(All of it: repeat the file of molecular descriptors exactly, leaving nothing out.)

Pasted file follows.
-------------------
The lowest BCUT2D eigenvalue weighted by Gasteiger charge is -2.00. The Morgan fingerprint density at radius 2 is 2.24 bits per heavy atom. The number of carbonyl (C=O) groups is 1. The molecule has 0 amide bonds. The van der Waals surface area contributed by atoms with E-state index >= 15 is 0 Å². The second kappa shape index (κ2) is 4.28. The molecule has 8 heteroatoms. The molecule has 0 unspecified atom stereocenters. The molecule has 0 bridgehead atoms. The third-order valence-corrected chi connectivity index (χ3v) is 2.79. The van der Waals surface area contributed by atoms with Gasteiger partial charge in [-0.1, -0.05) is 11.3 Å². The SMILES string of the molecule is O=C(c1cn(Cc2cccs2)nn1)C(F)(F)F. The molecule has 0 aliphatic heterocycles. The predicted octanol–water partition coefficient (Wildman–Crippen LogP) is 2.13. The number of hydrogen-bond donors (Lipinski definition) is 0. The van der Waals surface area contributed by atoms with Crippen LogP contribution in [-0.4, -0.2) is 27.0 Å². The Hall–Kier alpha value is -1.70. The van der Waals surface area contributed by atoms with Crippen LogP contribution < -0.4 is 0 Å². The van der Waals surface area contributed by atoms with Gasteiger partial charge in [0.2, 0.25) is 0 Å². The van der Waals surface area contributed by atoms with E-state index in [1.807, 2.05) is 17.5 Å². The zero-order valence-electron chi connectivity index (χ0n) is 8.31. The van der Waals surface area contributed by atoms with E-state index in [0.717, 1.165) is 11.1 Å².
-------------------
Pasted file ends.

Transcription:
The lowest BCUT2D eigenvalue weighted by Gasteiger charge is -2.00. The Morgan fingerprint density at radius 2 is 2.24 bits per heavy atom. The number of carbonyl (C=O) groups is 1. The molecule has 0 amide bonds. The van der Waals surface area contributed by atoms with E-state index >= 15 is 0 Å². The second kappa shape index (κ2) is 4.28. The molecule has 8 heteroatoms. The molecule has 0 unspecified atom stereocenters. The molecule has 0 bridgehead atoms. The third-order valence-corrected chi connectivity index (χ3v) is 2.79. The van der Waals surface area contributed by atoms with Gasteiger partial charge in [-0.1, -0.05) is 11.3 Å². The SMILES string of the molecule is O=C(c1cn(Cc2cccs2)nn1)C(F)(F)F. The molecule has 0 aliphatic heterocycles. The predicted octanol–water partition coefficient (Wildman–Crippen LogP) is 2.13. The number of hydrogen-bond donors (Lipinski definition) is 0. The van der Waals surface area contributed by atoms with Crippen LogP contribution in [-0.4, -0.2) is 27.0 Å². The Hall–Kier alpha value is -1.70. The van der Waals surface area contributed by atoms with Crippen LogP contribution < -0.4 is 0 Å². The van der Waals surface area contributed by atoms with Gasteiger partial charge in [0.2, 0.25) is 0 Å². The van der Waals surface area contributed by atoms with E-state index in [1.807, 2.05) is 17.5 Å². The zero-order valence-electron chi connectivity index (χ0n) is 8.31. The van der Waals surface area contributed by atoms with E-state index in [0.717, 1.165) is 11.1 Å².